Short-binge Program Has Long-term Benefit

MIDDLETOWN, Conn., April 5 (UPI) — U.S. researchers say a short-term self-guided six-step program may help provide long-term help for binge eaters.

Researchers at the Kaiser Permanente Center for Health Research, Wesleyan University and Rutgers University said 63 percent of binge eaters assigned to the 12-week program as part of a controlled, randomized trial stopped binging — vs. 28.3 percent of those who received usual care.

Six months later, 74 percent of program participants and 44 percent of those in usual care continued to abstain from binging. At one year, 64 percent vs. 44 percent were binge-free.

“Our studies show that recurrent binge eating can be successfully treated with a brief, easily administered program, and that’s great news for patients and their providers,” study principal investigator Ruth Striegel-Moore, a professor of psychology at Wesleyan University, said in a statement.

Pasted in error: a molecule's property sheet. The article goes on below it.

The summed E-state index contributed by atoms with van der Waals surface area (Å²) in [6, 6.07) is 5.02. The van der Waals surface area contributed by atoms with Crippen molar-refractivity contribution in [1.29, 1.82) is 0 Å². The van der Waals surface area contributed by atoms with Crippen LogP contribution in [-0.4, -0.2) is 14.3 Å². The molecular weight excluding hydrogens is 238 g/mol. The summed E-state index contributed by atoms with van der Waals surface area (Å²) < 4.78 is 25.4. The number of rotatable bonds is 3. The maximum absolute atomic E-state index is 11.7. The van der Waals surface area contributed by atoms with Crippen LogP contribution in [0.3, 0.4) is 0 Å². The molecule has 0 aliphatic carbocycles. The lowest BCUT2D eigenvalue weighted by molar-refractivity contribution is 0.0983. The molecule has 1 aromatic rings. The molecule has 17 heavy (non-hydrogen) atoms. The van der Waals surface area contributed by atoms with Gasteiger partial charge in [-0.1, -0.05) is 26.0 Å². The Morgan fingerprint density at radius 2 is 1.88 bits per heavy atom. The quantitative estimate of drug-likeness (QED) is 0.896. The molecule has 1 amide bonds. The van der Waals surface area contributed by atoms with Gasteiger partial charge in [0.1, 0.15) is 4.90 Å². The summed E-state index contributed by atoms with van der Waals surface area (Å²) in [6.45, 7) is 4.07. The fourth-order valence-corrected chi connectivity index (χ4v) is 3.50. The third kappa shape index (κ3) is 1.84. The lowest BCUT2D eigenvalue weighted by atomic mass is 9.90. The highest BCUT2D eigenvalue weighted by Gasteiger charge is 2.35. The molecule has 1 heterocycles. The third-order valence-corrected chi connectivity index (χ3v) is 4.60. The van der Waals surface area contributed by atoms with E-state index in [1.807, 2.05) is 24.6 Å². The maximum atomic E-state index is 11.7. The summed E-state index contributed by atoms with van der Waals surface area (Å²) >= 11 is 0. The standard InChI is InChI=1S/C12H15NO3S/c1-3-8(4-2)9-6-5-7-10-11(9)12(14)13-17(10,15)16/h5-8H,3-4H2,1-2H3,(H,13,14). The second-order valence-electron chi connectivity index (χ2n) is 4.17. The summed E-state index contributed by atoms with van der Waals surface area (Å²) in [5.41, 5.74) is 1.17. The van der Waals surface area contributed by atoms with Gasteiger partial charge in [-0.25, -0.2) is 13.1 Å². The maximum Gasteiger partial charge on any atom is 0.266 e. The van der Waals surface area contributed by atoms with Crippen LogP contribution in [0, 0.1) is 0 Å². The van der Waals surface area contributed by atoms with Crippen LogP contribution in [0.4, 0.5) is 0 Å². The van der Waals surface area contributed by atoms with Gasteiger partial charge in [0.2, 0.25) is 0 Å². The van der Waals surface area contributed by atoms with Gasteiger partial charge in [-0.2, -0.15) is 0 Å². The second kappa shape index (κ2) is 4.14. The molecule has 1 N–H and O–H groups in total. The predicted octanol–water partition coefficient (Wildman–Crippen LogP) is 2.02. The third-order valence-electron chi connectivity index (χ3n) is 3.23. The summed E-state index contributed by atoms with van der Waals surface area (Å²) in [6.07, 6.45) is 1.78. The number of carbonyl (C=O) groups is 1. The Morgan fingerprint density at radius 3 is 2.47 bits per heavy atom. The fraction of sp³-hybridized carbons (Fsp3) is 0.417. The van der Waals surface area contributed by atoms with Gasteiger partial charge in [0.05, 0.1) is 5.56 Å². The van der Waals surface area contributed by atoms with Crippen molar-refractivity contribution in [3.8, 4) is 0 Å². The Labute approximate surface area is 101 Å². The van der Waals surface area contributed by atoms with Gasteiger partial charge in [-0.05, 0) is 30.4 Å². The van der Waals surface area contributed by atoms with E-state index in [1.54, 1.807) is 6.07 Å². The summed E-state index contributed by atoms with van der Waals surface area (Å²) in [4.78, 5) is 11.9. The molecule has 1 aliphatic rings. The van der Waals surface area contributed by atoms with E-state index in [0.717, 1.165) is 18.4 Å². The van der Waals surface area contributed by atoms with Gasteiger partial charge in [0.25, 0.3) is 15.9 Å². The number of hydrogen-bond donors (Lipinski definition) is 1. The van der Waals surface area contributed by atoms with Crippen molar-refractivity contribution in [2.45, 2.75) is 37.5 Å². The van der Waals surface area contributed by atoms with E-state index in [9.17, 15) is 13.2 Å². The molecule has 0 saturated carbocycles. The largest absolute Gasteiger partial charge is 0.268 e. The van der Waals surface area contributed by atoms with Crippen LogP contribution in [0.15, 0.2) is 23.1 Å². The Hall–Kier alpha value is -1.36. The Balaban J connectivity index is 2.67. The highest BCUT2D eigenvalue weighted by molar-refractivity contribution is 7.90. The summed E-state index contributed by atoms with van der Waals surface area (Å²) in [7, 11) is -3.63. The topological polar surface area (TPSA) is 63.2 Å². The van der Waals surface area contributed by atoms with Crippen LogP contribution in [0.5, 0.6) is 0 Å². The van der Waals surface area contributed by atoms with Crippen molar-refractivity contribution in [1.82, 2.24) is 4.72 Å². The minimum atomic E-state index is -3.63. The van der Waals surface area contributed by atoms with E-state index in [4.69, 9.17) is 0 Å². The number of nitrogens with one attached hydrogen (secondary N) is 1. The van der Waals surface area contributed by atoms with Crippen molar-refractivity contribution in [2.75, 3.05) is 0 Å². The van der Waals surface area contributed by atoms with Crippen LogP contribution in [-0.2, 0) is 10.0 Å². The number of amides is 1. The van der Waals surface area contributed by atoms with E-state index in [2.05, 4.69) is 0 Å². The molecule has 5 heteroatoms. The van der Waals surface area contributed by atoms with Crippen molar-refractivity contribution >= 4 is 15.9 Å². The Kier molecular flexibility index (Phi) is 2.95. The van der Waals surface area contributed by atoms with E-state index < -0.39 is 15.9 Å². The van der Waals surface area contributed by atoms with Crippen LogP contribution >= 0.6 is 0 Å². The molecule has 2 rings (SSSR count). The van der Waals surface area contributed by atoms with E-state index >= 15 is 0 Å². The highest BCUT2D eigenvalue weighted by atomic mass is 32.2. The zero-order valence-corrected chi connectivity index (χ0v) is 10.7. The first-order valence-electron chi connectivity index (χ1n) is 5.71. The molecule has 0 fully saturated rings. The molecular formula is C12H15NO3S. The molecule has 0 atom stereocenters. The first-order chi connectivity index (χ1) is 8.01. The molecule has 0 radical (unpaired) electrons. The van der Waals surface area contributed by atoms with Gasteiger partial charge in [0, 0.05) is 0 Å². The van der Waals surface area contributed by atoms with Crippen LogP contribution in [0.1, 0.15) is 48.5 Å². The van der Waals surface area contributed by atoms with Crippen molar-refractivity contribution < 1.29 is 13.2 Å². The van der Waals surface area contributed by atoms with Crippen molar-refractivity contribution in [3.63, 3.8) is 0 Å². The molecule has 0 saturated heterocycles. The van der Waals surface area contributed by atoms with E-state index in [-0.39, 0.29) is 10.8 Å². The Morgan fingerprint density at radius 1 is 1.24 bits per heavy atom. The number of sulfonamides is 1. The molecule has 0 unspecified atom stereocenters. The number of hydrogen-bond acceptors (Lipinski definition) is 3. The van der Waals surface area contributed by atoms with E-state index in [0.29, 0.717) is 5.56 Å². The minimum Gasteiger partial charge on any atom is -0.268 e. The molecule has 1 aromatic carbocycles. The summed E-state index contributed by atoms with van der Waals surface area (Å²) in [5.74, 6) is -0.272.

Striegel-Moore and colleagues conducted the 2004-2005 study with 123 Kaiser Permanente health plan members in Oregon and southwest Washington who had had at least one binge eating episode a week in the last three months.

Ninety percent of the study participants were female and the average age was 37. Program participants read “Overcoming Binge Eating” by Dr. Christopher Fairburn and attended eight sessions with cognitive behavioral counselors.

The findings are published in the Journal of Consulting and Clinical Psychology.

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